The most recent opinion poll on climate change attitudes shows that the public may be more aware of climate issues than many think. Support for international treaties to limit greenhouse gas emissions approaches 80%. While 60% of respondents believe the government should be doing more regarding global warming. Only 10% of those surveyed believed the government was doing much to stem the adverse influence of global warming.
This poll represents a collaborative effort of ABC News, Stanford University’s Political Psychology Research Group, and the environmental think tank, Resources for the Future. This study extends twenty years of opinion data regarding attitudes on global warming.
To us this polling data revealed three concerns. First acknowledgement of a general global warming trend and its potential adverse consequences. Second, profound concern that these efforts, no matter how well intentioned, would raise prices on gasoline and electricity. Third, public confidence in government efforts to check the advance of global warming was also quite low at 20%.
For political leaders this is an interesting dilemma. Global warming is an issue acknowledged by the majority of the citizenry that no one wants to pay for via direct taxes or conservation. In addition, public confidence in potential governmental climate remedies is quite low. Only 19% of respondents were “very confident” that government efforts would actually reduce global warming. This lack of confidence also contributes to an absence of urgency.
Public support was high, 68% in favor, of taxing corporations based on their level of greenhouse gas emissions. Support was even greater for taxes on all imported fuels. Tax breaks for renewables are also very popular.
Perhaps most interesting was a bipartisan agreement critical of the oil industry. The majority believing the industry had aggressively covered up its connection to global warming trends.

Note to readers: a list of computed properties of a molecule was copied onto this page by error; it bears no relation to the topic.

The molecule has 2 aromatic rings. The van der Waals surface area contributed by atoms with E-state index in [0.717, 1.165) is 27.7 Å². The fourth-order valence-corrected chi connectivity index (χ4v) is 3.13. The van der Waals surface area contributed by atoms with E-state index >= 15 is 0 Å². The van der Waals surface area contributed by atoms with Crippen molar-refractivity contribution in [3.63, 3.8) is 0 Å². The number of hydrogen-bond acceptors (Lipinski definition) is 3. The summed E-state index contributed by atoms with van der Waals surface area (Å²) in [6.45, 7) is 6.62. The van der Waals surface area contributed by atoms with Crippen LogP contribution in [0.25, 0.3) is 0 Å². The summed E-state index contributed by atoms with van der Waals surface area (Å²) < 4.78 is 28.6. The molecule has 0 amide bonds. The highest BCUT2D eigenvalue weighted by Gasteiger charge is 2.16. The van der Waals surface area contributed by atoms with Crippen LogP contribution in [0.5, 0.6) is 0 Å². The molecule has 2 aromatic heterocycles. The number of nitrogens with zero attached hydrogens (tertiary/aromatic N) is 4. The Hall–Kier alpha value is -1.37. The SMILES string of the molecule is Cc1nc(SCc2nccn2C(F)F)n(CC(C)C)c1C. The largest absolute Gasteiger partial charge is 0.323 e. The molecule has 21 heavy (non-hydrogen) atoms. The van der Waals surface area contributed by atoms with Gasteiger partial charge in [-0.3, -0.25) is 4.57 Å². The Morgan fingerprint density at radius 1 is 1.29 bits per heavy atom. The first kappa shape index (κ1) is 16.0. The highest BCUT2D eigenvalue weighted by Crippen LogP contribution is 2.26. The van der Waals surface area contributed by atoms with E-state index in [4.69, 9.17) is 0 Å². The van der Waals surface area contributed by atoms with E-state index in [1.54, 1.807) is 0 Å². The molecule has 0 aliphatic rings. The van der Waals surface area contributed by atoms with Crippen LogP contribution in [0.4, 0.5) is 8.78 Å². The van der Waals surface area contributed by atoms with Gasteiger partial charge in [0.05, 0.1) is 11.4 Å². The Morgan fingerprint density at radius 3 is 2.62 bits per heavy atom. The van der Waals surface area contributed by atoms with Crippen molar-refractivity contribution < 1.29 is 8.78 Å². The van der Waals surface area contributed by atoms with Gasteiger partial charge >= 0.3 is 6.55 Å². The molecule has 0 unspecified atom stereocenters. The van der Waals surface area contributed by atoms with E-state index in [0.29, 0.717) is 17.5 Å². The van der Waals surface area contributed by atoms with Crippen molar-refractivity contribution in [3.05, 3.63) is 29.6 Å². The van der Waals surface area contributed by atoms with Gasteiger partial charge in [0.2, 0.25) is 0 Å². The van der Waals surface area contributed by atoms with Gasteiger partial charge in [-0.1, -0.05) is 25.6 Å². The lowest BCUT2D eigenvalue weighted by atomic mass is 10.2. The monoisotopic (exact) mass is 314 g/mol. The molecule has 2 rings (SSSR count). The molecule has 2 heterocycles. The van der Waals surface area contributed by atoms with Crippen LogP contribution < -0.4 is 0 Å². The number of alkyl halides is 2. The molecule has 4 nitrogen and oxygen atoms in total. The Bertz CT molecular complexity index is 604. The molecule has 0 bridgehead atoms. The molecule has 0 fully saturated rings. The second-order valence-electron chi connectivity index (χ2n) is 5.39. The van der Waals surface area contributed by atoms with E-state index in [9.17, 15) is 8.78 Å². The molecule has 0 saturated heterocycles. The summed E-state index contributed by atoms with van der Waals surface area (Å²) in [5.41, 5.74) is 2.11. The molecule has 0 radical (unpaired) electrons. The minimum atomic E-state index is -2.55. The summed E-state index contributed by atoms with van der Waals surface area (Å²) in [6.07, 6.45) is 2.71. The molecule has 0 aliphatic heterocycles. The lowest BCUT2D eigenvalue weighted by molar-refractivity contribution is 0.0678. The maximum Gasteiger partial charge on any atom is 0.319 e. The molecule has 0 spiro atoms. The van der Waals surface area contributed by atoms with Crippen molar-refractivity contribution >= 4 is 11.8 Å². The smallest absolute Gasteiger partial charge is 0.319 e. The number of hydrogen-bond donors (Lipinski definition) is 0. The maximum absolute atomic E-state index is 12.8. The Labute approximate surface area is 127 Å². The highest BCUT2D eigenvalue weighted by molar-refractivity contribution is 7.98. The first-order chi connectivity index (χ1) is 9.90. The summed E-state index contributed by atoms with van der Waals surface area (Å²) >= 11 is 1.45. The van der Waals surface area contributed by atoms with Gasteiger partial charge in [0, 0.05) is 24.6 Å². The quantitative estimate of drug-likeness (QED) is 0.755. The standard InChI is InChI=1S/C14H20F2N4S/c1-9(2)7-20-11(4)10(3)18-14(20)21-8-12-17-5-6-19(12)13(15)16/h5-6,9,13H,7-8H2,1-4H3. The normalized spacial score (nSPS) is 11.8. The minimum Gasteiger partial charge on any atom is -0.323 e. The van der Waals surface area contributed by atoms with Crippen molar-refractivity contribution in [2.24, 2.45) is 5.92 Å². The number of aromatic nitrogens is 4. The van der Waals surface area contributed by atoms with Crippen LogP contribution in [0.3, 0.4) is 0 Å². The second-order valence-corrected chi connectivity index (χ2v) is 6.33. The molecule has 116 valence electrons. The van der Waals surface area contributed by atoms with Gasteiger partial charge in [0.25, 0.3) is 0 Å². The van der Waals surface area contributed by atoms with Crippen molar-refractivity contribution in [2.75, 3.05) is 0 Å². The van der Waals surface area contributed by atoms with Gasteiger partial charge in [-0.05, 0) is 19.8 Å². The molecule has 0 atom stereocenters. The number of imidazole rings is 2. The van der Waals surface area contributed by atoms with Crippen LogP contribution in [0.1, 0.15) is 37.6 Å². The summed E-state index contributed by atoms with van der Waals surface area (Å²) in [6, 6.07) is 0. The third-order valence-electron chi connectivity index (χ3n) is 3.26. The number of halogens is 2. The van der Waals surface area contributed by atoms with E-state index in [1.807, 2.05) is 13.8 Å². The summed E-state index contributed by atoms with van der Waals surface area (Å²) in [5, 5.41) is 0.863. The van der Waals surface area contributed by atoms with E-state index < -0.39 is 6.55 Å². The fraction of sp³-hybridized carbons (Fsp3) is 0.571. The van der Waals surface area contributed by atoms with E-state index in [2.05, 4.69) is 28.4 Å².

In the electric utility area, respondents by a slight majority (51%) expressed a preference for power plants reducing emissions of GHGs and public support for renewables in general remains high.
Political partisanship plays a large role in beliefs about climate change. Democrats are more than twice as likely as Republicans to believe that the government should do something and that global warming is a “very serious” problem. Young people take the issue more seriously than older people, as do non-whites vs whites and non-religious vs white evangelical Protestants.
This survey has collected data since 1997. Popular belief in the existence of global warming has barely changed over that entire period. Three quarters of those surveyed have consistently believed in the phenomenon this entire period.
Politicians have been behind their constituents on this issue. But subsidies for cleanup of manufacturing processes, coal plant scrubbers and for renewables are the easiest measures to support. Smokestack industries would get a temporary reprieve.
In sum, the vast majority of Americans agree global warming is an issue and a problem. But a majority also expressed low confidence in proposed government solutions. And this lack of confidence in potential government climate solutions may help explain some of the absence of urgency in climate related issues.
By Leonard Hyman and William Tilles for Oilprice.com
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